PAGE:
It seems if we understood the brain's workings well enough, the sky is the limit in terms of what we could accomplish through focused environmental stimulus. This could be far more powerful than simply fixing malfunctions, we could rewrite how we process information entirely. In the computer analogy, we wouldn't simply modify the software, we could rewrite the processor hardware in real-time.
Back to our negative identities, I think the power in these exciting observations about the brain is that we don't have to wait for the future where we download kung-fu into our brain, we can stimulate it right now. It brings up many questions, like can you train your brain to be as smart as Albert Einstein? Did his brain just start up in a great processing state that we could adjust our mind to emulate? Maybe genius isn't natural, maybe genius simply means that it would take us more than a lifetime to stimulate our brain such that its processing converged to that same state. In other words, your brain is malleable enough to become genius, we just don't know how to coerce it there. But that would mean that you can achieve some subset of genius in your lifetime.
There is another common rationalization I hear, that your learning is limited by time. Sure, there are only so many hours a day, but the minimum quantity of time to learn something is not known. Who says that you need 10 hours to study enough to pass some exam? It might take 5 minutes given the right mental training and the right study pattern. Our ability to learn is so poorly understood that such statements fall into speculative absurdity similar to the question of whether you are naturally talented. There's no doubt that time investment is a core component of learning and especially long term recollection, but the efficiency of learning with respect to how the brain works must be factored in.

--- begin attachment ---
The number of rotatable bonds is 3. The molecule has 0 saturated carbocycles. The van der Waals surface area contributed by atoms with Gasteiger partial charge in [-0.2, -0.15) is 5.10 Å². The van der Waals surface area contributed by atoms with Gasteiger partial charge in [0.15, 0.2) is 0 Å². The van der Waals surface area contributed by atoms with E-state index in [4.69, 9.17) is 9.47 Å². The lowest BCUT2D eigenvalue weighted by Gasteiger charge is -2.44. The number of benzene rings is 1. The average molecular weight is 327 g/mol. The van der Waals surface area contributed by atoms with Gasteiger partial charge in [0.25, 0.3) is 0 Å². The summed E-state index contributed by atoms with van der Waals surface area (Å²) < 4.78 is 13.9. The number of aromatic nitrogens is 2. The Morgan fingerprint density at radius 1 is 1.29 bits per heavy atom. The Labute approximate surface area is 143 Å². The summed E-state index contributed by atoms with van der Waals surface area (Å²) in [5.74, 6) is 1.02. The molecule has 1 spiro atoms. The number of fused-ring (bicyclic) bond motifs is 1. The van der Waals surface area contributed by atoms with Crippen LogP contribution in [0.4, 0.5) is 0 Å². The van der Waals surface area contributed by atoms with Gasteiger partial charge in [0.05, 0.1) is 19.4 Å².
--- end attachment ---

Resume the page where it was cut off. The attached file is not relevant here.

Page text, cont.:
My argument is this. There is no well-understood science that should make us cynical about coercing our brain to any potential state. We just don't know if it's possible or not. So saying "I'm not a math person" is a ridiculous statement from a scientific perspective. People may pick up algorithms quickly because of their brain, but why can't you coerce your own brain's very processing? It might take years, but with the right stimuli you can bend your mind to do what you please.
My own anecdotal experience supports this claim and I think most people can at least consider this perspective from their own experiences. We are able to overcome incredible things and our brain seems to adjust in surprising ways over time. It's not as quick as forming a memory but we all have examples of changing our outlook on life or dreading a subject in school and now enjoying it as our favorite topic. I used to hate math and now I'm fascinated by it, and while I still have trouble getting some concepts into my brain, there are other areas that come to me now so easily. I see the transformation in myself, and I know better than anyone the environmental stimuli that I struggled so much to produce to make my brain do what I wanted.
It takes effort, and we may never find the right stimuli to manipulate our brain like a musician with her instrument, but I absolutely believe that there's huge potential we as individuals are able to discover about how our own minds work. In the future, I think our science will allow us to play our brains like instruments, and manipulate it in inconceivably profound ways. Today, we are in the dark but we aren't senseless. We have some capabilities worth exercising.
My conclusion is, don't artificially limit yourself. Who you are today is only the right stimuli away from being who you want to be, and the time or the level of effort that it will take is unknown. It might be less time than you think.